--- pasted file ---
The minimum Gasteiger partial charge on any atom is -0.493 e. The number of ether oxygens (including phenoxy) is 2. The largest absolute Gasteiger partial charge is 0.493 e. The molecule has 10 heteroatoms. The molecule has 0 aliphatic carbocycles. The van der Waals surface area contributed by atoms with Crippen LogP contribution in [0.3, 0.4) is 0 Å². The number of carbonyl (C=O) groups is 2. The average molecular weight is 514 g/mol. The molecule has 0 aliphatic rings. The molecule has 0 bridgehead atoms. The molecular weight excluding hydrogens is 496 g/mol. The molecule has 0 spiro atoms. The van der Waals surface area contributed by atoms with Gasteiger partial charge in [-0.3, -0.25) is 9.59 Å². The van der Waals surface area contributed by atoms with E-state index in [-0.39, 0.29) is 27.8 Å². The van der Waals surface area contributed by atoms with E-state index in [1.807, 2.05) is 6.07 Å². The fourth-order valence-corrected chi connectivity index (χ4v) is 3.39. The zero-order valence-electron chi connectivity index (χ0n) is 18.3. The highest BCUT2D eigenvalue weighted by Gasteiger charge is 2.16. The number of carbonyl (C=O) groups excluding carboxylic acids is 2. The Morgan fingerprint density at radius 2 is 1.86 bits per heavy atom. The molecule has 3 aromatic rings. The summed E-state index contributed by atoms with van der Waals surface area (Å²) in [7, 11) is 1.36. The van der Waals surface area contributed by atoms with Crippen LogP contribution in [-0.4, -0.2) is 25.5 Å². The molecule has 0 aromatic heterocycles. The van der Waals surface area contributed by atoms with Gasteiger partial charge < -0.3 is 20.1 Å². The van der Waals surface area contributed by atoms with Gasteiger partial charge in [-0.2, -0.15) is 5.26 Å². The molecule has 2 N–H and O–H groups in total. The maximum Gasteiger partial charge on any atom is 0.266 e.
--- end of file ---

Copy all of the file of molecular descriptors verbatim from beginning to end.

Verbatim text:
The minimum Gasteiger partial charge on any atom is -0.493 e. The number of ether oxygens (including phenoxy) is 2. The largest absolute Gasteiger partial charge is 0.493 e. The molecule has 10 heteroatoms. The molecule has 0 aliphatic carbocycles. The van der Waals surface area contributed by atoms with Crippen LogP contribution in [0.3, 0.4) is 0 Å². The number of carbonyl (C=O) groups is 2. The average molecular weight is 514 g/mol. The molecule has 0 aliphatic rings. The molecule has 0 bridgehead atoms. The molecular weight excluding hydrogens is 496 g/mol. The molecule has 0 spiro atoms. The van der Waals surface area contributed by atoms with Gasteiger partial charge in [-0.3, -0.25) is 9.59 Å². The van der Waals surface area contributed by atoms with E-state index in [-0.39, 0.29) is 27.8 Å². The van der Waals surface area contributed by atoms with E-state index in [1.807, 2.05) is 6.07 Å². The fourth-order valence-corrected chi connectivity index (χ4v) is 3.39. The zero-order valence-electron chi connectivity index (χ0n) is 18.3. The highest BCUT2D eigenvalue weighted by Gasteiger charge is 2.16. The number of carbonyl (C=O) groups excluding carboxylic acids is 2. The Morgan fingerprint density at radius 2 is 1.86 bits per heavy atom. The molecule has 3 aromatic rings. The summed E-state index contributed by atoms with van der Waals surface area (Å²) in [7, 11) is 1.36. The van der Waals surface area contributed by atoms with Crippen LogP contribution in [-0.4, -0.2) is 25.5 Å². The molecule has 0 aromatic heterocycles. The van der Waals surface area contributed by atoms with Gasteiger partial charge < -0.3 is 20.1 Å². The van der Waals surface area contributed by atoms with Gasteiger partial charge in [-0.2, -0.15) is 5.26 Å². The molecule has 2 N–H and O–H groups in total. The maximum Gasteiger partial charge on any atom is 0.266 e.